Michters Sour Mash Whiskey.
Limited availability small batch whiskey.
Matured in fire charred new American white oak barrels.
Michters Sour Mash Whiskey Tasting Notes:
Rich cinnamon entry with notes of butter and almond with a peppery finish.
Mitchers Distillery Heritage can be traced back to 1753 in Pennsylvania.
Originally known as Shenk’s and later as Bomberger’s distillery. Founded by John Shenk, a Swiss Mennonite farmer, in Schaefferstown, Pennsylvania in 1753.
In its earliest days, Shenk’s produced whiskey from rye grain. A favorite local crop in the Pennsylvania Blue Mountain Valley where the distillery was located.
In the mid-1800s, Pennsylvania Dutchman Abraham Bomberger purchased the distillery from the Shenk family. The distillery became known for many decades as Bomberger’s.
Prohibition in 1919 forced the distillery, along with other American spirits producers, to shut its doors to the public.
Although the distillery did reopen after the repeal of Prohibition. It changed hands many times over the next few decades and frequently occupied a precarious financial position.
Creation of the Mitcher’s Whiskey Brand.
During the 1950s, Lou Forman, one of the distillery’s then-owners, created the modern Michter’s brand name by combining portions of his sons’ names – Michael and Peter.
In 1989, with the entire American whiskey industry suffering a prolonged downturn.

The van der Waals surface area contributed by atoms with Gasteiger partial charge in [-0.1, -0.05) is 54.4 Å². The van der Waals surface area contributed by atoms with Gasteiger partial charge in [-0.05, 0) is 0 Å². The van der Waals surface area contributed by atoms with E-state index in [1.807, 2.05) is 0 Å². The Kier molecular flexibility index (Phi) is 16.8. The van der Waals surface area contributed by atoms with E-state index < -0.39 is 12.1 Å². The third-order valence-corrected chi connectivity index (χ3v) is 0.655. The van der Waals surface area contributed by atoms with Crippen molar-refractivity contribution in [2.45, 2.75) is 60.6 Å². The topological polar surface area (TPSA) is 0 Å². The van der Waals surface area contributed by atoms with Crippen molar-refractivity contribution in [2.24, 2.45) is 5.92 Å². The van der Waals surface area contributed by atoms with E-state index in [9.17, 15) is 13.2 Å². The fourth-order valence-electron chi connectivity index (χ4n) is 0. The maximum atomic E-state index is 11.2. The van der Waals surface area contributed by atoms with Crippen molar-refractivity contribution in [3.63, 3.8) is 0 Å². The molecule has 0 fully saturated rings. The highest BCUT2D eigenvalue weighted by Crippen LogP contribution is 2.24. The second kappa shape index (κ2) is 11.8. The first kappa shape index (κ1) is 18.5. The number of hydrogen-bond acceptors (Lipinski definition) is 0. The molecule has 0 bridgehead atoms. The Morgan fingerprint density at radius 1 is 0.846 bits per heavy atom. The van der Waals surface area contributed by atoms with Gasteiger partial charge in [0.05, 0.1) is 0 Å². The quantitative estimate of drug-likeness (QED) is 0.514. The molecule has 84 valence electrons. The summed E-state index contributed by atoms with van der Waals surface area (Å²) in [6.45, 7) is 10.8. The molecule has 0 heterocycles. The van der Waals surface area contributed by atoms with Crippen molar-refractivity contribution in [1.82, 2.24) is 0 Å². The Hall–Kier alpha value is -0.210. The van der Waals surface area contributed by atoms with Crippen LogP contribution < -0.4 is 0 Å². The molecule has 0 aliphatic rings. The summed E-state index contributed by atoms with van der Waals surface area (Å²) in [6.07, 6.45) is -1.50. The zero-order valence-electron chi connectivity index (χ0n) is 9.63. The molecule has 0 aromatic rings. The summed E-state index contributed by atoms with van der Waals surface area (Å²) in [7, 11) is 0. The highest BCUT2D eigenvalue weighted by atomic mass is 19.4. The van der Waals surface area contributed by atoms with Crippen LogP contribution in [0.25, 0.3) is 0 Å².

Michter’s then-owners declared bankruptcy and abandoned the premises, leaving its Pennsylvania operations in disrepair.
The Michter’s name – seemingly – lost to history … were it not for a fortuitous connection to two whiskey lovers with an abiding admiration for the old Michter’s legacy and quality.
In the 1990s, Joseph J. Magliocco and his consultant and mentor Richard “Dick” Newman teamed up to resurrect Michter’s.
Magliocco, who entered the wine and spirits industry after attending Yale College and graduating from Harvard Law School, was intimately familiar with Michter’s through his college days of imbibing and bar tending and later through his work selling Michter’s in New York.
Newman meanwhile, had an illustrious career in the whiskey business, eventually running Old Grand-Dad, Old Crow, and Old Taylor for National Distillers before becoming President and CEO of Austin Nichols, the distiller of Wild Turkey.
Magliocco and Newman after filing for the unused and abandoned Michter’s trademark, they made their first major strategic decision: to resurrect Michter’s in Kentucky, in the heart of the modern American whiskey industry, to ensure access to the best whiskey talent and resources available.
Today, Michter’s has two locations in Kentucky – a 67,000 square foot distillery in the Shively section of Louisville and, currently under renovation, the architecturally significant Fort Nelson Building in downtown Louisville.